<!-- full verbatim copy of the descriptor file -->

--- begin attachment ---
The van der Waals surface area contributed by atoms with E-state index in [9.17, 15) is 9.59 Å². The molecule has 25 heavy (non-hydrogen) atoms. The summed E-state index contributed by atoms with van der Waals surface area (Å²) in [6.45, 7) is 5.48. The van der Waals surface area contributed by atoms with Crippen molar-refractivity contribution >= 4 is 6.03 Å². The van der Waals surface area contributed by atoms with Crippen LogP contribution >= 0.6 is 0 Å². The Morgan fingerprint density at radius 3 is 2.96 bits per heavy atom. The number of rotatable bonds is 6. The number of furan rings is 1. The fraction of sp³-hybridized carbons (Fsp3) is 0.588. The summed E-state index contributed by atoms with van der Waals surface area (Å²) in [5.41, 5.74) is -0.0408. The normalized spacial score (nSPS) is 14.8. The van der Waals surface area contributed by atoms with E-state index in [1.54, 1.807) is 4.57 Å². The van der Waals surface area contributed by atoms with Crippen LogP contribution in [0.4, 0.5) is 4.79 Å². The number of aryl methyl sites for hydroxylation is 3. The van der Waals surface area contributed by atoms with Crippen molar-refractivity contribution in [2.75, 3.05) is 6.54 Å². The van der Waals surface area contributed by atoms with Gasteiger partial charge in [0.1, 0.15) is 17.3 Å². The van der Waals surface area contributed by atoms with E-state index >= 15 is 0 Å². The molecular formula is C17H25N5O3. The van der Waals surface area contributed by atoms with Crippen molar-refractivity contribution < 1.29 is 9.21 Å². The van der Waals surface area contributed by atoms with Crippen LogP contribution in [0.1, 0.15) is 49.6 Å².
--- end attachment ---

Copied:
The van der Waals surface area contributed by atoms with E-state index in [9.17, 15) is 9.59 Å². The molecule has 25 heavy (non-hydrogen) atoms. The summed E-state index contributed by atoms with van der Waals surface area (Å²) in [6.45, 7) is 5.48. The van der Waals surface area contributed by atoms with Crippen molar-refractivity contribution >= 4 is 6.03 Å². The van der Waals surface area contributed by atoms with Crippen LogP contribution >= 0.6 is 0 Å². The Morgan fingerprint density at radius 3 is 2.96 bits per heavy atom. The number of rotatable bonds is 6. The number of furan rings is 1. The fraction of sp³-hybridized carbons (Fsp3) is 0.588. The summed E-state index contributed by atoms with van der Waals surface area (Å²) in [5.41, 5.74) is -0.0408. The normalized spacial score (nSPS) is 14.8. The van der Waals surface area contributed by atoms with E-state index in [1.54, 1.807) is 4.57 Å². The van der Waals surface area contributed by atoms with Crippen LogP contribution in [0.4, 0.5) is 4.79 Å². The number of aryl methyl sites for hydroxylation is 3. The van der Waals surface area contributed by atoms with Crippen molar-refractivity contribution in [2.75, 3.05) is 6.54 Å². The van der Waals surface area contributed by atoms with Gasteiger partial charge in [0.1, 0.15) is 17.3 Å². The van der Waals surface area contributed by atoms with E-state index >= 15 is 0 Å². The molecular formula is C17H25N5O3. The van der Waals surface area contributed by atoms with Crippen molar-refractivity contribution < 1.29 is 9.21 Å². The van der Waals surface area contributed by atoms with Crippen LogP contribution in [0.1, 0.15) is 49.6 Å².